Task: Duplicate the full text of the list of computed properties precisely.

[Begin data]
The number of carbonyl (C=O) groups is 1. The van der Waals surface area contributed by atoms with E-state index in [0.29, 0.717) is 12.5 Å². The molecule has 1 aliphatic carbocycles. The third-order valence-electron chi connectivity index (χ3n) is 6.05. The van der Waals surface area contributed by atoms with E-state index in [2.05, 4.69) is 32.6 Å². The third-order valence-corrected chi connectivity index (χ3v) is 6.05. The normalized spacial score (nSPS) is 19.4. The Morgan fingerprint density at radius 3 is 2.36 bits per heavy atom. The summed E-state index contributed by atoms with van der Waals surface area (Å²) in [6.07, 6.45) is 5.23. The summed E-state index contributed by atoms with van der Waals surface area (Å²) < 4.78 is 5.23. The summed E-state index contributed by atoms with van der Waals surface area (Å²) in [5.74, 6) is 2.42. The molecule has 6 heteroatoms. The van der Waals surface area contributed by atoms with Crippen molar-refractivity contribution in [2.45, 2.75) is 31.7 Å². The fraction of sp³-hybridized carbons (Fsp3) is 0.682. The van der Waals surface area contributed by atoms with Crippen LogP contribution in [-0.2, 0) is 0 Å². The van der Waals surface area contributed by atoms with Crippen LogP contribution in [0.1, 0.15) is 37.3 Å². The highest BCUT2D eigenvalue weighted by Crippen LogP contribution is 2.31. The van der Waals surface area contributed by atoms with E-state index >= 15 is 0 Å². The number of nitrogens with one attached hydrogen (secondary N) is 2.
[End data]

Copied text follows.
The number of carbonyl (C=O) groups is 1. The van der Waals surface area contributed by atoms with E-state index in [0.29, 0.717) is 12.5 Å². The molecule has 1 aliphatic carbocycles. The third-order valence-electron chi connectivity index (χ3n) is 6.05. The van der Waals surface area contributed by atoms with E-state index in [2.05, 4.69) is 32.6 Å². The third-order valence-corrected chi connectivity index (χ3v) is 6.05. The normalized spacial score (nSPS) is 19.4. The Morgan fingerprint density at radius 3 is 2.36 bits per heavy atom. The summed E-state index contributed by atoms with van der Waals surface area (Å²) in [6.07, 6.45) is 5.23. The summed E-state index contributed by atoms with van der Waals surface area (Å²) < 4.78 is 5.23. The summed E-state index contributed by atoms with van der Waals surface area (Å²) in [5.74, 6) is 2.42. The molecule has 6 heteroatoms. The van der Waals surface area contributed by atoms with Crippen molar-refractivity contribution in [2.45, 2.75) is 31.7 Å². The fraction of sp³-hybridized carbons (Fsp3) is 0.682. The van der Waals surface area contributed by atoms with Crippen LogP contribution in [-0.2, 0) is 0 Å². The van der Waals surface area contributed by atoms with Crippen LogP contribution in [0.1, 0.15) is 37.3 Å². The highest BCUT2D eigenvalue weighted by Crippen LogP contribution is 2.31. The van der Waals surface area contributed by atoms with E-state index >= 15 is 0 Å². The number of nitrogens with one attached hydrogen (secondary N) is 2.